* Catarine Towani (Fionnula Flanagan) is Jeremitt’s wife.

* Deej (Daniel Frishman) is an Ewok whose has builds a skin-glider – a primitive hang glider made of, um, skin – so he can fly above the forest to look for two missing sons. While up there, he spots the crashed space ship.

* Wicket (Warwick Davis) is a character carried over from Return of the Jedi (although, this seems to be a prequel). He wants to help dad Deej on his search, but gets left behind. He later strikes up a friendship with the Towanis’ daughter, Cindel.

* Weechee (Debbie Lee Carrington) and Widdle (Tony Cox) are Deej’s other sons. The trio investigate the crashed ship on the way back to the village. It seems deserted at first, but then they discover…

* Cindel Towani (Aubree Miller) is the five-year-old daughter of the human family. When taken in by the Ewoks, she collapses – so everyone heads off to a special healing tree to find medicine. She and Wicket become friends.

* Mace Towani (Eric Walker) is Cindel’s hotheaded brother. He’s a kind of Luke Skywalker figure who’s initially hostile towards the Ewoks, but calms down when they overpower him and tie him up. Essentially a decent lad, he cares about his sister’s wellbeing more than his own. Despite the Ewoks’ hospitality, though, he and Cindel do a runner in the middle of the night and go and search for their parents. They get chased by a stop-motion monster, but the Ewoks show up and save them. Together, they all form a caravan that crosses a desert and a mountain range, then reaches the Gorax’s fortress. Mace uses a magical stone to zero in on his parents’ whereabouts, then after some Indiana Jones and the Last Crusade-style obstacles, they find Jeremitt and Catarine locked up in a cage.

* Logray (Bobby Bell) is an Ewok leader who uses a zoetrope-type device to show Mace and Cindel where their parents are being held. The Ewoks then choose to help on the rescue mission – but not before Logray bestows on them some totems of ancient legendary Ewok warriors. (The character was also in Return of the Jedi.)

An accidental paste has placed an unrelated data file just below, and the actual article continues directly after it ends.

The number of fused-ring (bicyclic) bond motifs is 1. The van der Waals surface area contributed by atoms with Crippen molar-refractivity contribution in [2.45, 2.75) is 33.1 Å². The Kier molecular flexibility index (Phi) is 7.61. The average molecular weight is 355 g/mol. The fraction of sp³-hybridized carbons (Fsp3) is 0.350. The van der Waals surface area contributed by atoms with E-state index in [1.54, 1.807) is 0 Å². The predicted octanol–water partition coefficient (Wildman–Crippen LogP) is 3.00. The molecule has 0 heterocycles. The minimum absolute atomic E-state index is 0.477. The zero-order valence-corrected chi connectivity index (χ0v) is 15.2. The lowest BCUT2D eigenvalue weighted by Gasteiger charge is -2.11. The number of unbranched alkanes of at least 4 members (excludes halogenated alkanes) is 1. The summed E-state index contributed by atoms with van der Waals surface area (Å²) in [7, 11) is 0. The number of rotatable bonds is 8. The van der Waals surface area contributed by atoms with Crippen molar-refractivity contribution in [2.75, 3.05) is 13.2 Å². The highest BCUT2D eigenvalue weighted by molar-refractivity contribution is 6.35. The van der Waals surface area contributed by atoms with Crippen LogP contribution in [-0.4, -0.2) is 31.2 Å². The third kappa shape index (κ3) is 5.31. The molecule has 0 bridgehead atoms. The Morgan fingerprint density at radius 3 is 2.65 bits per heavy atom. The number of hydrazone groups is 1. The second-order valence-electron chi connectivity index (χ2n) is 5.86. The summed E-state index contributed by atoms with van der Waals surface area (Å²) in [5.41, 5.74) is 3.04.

* Chukha-Trok (Kevin Thompson) is an Ewok who lives in the woods and joins the team but doesn’t survive the mission.

* Kaink (Margarita Fernández) is an Ewok princess the caravan meets along the way.


* The Gorax is a behemoth of Endor, who captures the Towani parents and keeps them in a cage.

* There are various other monsters, including a rubber giant spider that Wicket kills.

BEST ACTION SEQUENCE: The skin-glider sequence.

BEST COMEDY MOMENT: There isn’t any.

MUSIC: The score is by Peter Bernstein, who’s doing a sugary take on the Star Wars house style. It quotes Return of the Jedi at times.

PERSONAL CONNECTION: I saw this on video in the 1980s, when I think I assumed it was a fully-fledged Star Wars films. (Forgive me: I was about six.) This was my first viewing of it in nearly 30 years.

REVIEW: Much more of a kids’ film than the parent series, this even has a narrator who sounds like he’s telling a bedtime story. It’s simplistic and earnest, while the middle section has a huge amount of padding. Aubrey Miller, the girl who plays Cindel, is especially tiresome: all her close-ups feel like take 73 of an insert that’s had to be shot piecemeal for performance reasons.

Three life-monitors out of 10

Supergirl (1984, Jeannot Szwarc)


Spoiler warning: these reviews reveal plot twists.

When a powerful orb ends up on Earth, a Kryptonian girl called Kara – who’s Superman’s cousin – gives chase and finds that she now has special powers…

Good guys: Helen Slater plays Kara with wide-eyed likeability. The character survived the destruction of Krypton because she and her family live in Argo City, which is in a pocket of trans-dimensional reality (or something). When a MacGuffin called the Omegahedron is blown out into space, she follows it to Earth. Finding she can crush rocks and fly, she becomes Supergirl. But in order to search for the Omegahedron, she poses as a schoolgirl called Linda Lee – her alter ego has brunette hair, which acts as her equivalent of Clark Kent’s true-identity-obscuring glasses. At the school, she shares a room with friendly Lucy, who just happens to be Lois Lane’s little sister. Linda later has her first kiss, battles a witch, and ends up in the Phantom Zone (the prison world where Zod and her allies were kept in the first two Superman films).